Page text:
Oil's Wild Ride Hits Bump

Source:

A price of almost $150 a barrel is unsustainable and the $200 target advanced by some folks will soon prove a mirage," wrote National Bank Financial economist Clément Gignac. "With demand from U.S. consumers downshifting and Asian countries cutting oil subsidies, we are sticking with our 12- to 18-month target of $75 to $80 a barrel."

It will likely be the middle of next week before gasoline retail prices begin reflecting an 11-per-cent drop in oil prices seen over the past three days, experts say.

The decline represents in dollars the biggest three-day fall since oil futures began trading 25 years ago.

But opinions are divided over whether the drop is merely temporary relief – reflecting falling North American demand for crude oil and concerns over inflation – or the beginning of a long-term slide that could see a barrel of crude costing less than $80 (U.S.) within a year.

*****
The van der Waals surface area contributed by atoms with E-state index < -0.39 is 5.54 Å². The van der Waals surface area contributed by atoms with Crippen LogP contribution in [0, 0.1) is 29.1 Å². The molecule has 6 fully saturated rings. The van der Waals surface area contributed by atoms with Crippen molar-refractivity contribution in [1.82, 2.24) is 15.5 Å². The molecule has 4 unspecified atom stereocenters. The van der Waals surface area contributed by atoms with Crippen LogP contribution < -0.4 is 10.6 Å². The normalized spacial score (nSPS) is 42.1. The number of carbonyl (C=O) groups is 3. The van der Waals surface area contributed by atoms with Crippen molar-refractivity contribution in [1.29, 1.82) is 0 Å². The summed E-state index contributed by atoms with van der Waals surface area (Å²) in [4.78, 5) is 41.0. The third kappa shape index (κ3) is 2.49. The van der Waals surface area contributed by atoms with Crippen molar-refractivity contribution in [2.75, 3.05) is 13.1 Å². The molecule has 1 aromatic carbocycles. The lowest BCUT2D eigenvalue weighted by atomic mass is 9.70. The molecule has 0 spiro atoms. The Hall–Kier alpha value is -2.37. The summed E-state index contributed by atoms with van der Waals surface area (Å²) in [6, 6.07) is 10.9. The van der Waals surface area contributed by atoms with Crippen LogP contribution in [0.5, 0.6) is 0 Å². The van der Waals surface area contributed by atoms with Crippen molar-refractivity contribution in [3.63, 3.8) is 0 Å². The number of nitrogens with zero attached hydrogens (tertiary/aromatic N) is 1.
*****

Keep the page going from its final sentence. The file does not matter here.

"A price of almost $150 a barrel is unsustainable and the $200 target advanced by some folks will soon prove a mirage," wrote National Bank Financial economist Clément Gignac. "With demand from U.S. consumers downshifting and Asian countries cutting oil subsidies, we are sticking with our 12- to 18-month target of $75 to $80 a barrel."

But economists and analysts from some investment firms, including Morgan Stanley, Goldman Sachs, and CIBC World Markets, hold the view that the global supply-demand outlook will drive oil to $200 a barrel over the next few years. They argue chronic underinvestment in exploration can't be solved overnight, and it will take many years to bring on new supplies – and great expense.

Related Articles

Get Our Streetwise Reports Newsletter Free

A valid email address is required to subscribe